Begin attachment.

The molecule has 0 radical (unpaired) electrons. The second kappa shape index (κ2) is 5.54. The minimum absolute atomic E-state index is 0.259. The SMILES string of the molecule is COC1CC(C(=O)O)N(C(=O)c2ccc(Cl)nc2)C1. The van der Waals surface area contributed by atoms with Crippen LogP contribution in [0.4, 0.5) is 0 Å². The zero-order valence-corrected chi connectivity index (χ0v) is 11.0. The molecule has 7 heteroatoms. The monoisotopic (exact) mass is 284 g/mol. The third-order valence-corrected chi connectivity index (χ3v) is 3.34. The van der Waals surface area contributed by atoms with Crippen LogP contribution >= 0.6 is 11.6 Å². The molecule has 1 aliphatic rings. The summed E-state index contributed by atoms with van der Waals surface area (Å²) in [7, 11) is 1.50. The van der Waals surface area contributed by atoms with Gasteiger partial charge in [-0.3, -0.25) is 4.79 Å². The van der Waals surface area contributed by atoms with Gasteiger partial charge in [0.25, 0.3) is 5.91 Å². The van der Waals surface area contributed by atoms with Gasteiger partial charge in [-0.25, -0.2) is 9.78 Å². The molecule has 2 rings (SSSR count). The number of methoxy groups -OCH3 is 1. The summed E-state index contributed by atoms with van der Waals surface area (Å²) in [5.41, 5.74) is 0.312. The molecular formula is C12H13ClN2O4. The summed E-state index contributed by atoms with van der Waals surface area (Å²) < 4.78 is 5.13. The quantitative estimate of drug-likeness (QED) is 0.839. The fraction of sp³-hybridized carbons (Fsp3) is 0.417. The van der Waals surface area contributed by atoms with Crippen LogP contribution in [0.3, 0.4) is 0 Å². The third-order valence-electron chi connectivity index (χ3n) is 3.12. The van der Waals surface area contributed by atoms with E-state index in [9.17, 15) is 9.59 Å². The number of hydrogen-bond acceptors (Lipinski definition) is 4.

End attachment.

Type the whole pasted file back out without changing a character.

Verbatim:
The molecule has 0 radical (unpaired) electrons. The second kappa shape index (κ2) is 5.54. The minimum absolute atomic E-state index is 0.259. The SMILES string of the molecule is COC1CC(C(=O)O)N(C(=O)c2ccc(Cl)nc2)C1. The van der Waals surface area contributed by atoms with Crippen LogP contribution in [0.4, 0.5) is 0 Å². The zero-order valence-corrected chi connectivity index (χ0v) is 11.0. The molecule has 7 heteroatoms. The monoisotopic (exact) mass is 284 g/mol. The third-order valence-corrected chi connectivity index (χ3v) is 3.34. The van der Waals surface area contributed by atoms with Crippen LogP contribution >= 0.6 is 11.6 Å². The molecule has 1 aliphatic rings. The summed E-state index contributed by atoms with van der Waals surface area (Å²) in [7, 11) is 1.50. The van der Waals surface area contributed by atoms with Gasteiger partial charge in [-0.3, -0.25) is 4.79 Å². The van der Waals surface area contributed by atoms with Gasteiger partial charge in [0.25, 0.3) is 5.91 Å². The van der Waals surface area contributed by atoms with Gasteiger partial charge in [-0.25, -0.2) is 9.78 Å². The molecule has 2 rings (SSSR count). The number of methoxy groups -OCH3 is 1. The summed E-state index contributed by atoms with van der Waals surface area (Å²) in [5.41, 5.74) is 0.312. The molecular formula is C12H13ClN2O4. The summed E-state index contributed by atoms with van der Waals surface area (Å²) < 4.78 is 5.13. The quantitative estimate of drug-likeness (QED) is 0.839. The fraction of sp³-hybridized carbons (Fsp3) is 0.417. The van der Waals surface area contributed by atoms with Crippen LogP contribution in [0.3, 0.4) is 0 Å². The third-order valence-electron chi connectivity index (χ3n) is 3.12. The van der Waals surface area contributed by atoms with E-state index in [9.17, 15) is 9.59 Å². The number of hydrogen-bond acceptors (Lipinski definition) is 4.